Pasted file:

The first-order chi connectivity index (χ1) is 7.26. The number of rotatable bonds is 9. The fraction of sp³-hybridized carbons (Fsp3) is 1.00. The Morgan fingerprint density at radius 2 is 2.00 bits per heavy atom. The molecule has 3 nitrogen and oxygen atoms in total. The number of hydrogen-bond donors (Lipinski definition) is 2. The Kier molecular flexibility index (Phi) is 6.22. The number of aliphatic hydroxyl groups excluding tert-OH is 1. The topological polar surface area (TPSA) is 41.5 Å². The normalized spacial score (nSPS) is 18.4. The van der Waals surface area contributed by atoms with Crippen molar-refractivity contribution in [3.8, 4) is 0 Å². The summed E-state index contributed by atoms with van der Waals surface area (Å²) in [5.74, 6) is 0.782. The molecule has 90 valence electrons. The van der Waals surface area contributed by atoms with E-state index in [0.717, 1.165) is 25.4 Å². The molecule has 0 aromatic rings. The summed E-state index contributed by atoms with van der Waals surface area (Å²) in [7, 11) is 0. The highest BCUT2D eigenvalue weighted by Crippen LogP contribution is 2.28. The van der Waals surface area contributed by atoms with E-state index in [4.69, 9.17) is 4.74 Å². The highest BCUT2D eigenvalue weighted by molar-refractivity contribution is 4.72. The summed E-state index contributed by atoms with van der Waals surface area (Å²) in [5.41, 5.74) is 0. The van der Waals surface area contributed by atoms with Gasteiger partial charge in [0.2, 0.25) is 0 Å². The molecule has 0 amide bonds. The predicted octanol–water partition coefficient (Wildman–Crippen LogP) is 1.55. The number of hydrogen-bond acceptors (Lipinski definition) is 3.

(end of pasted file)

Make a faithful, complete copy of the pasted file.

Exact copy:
The first-order chi connectivity index (χ1) is 7.26. The number of rotatable bonds is 9. The fraction of sp³-hybridized carbons (Fsp3) is 1.00. The Morgan fingerprint density at radius 2 is 2.00 bits per heavy atom. The molecule has 3 nitrogen and oxygen atoms in total. The number of hydrogen-bond donors (Lipinski definition) is 2. The Kier molecular flexibility index (Phi) is 6.22. The number of aliphatic hydroxyl groups excluding tert-OH is 1. The topological polar surface area (TPSA) is 41.5 Å². The normalized spacial score (nSPS) is 18.4. The van der Waals surface area contributed by atoms with Crippen molar-refractivity contribution in [3.8, 4) is 0 Å². The summed E-state index contributed by atoms with van der Waals surface area (Å²) in [5.74, 6) is 0.782. The molecule has 90 valence electrons. The van der Waals surface area contributed by atoms with E-state index in [0.717, 1.165) is 25.4 Å². The molecule has 0 aromatic rings. The summed E-state index contributed by atoms with van der Waals surface area (Å²) in [7, 11) is 0. The highest BCUT2D eigenvalue weighted by Crippen LogP contribution is 2.28. The van der Waals surface area contributed by atoms with E-state index in [4.69, 9.17) is 4.74 Å². The highest BCUT2D eigenvalue weighted by molar-refractivity contribution is 4.72. The summed E-state index contributed by atoms with van der Waals surface area (Å²) in [5.41, 5.74) is 0. The van der Waals surface area contributed by atoms with Gasteiger partial charge in [0.2, 0.25) is 0 Å². The molecule has 0 amide bonds. The predicted octanol–water partition coefficient (Wildman–Crippen LogP) is 1.55. The number of hydrogen-bond acceptors (Lipinski definition) is 3.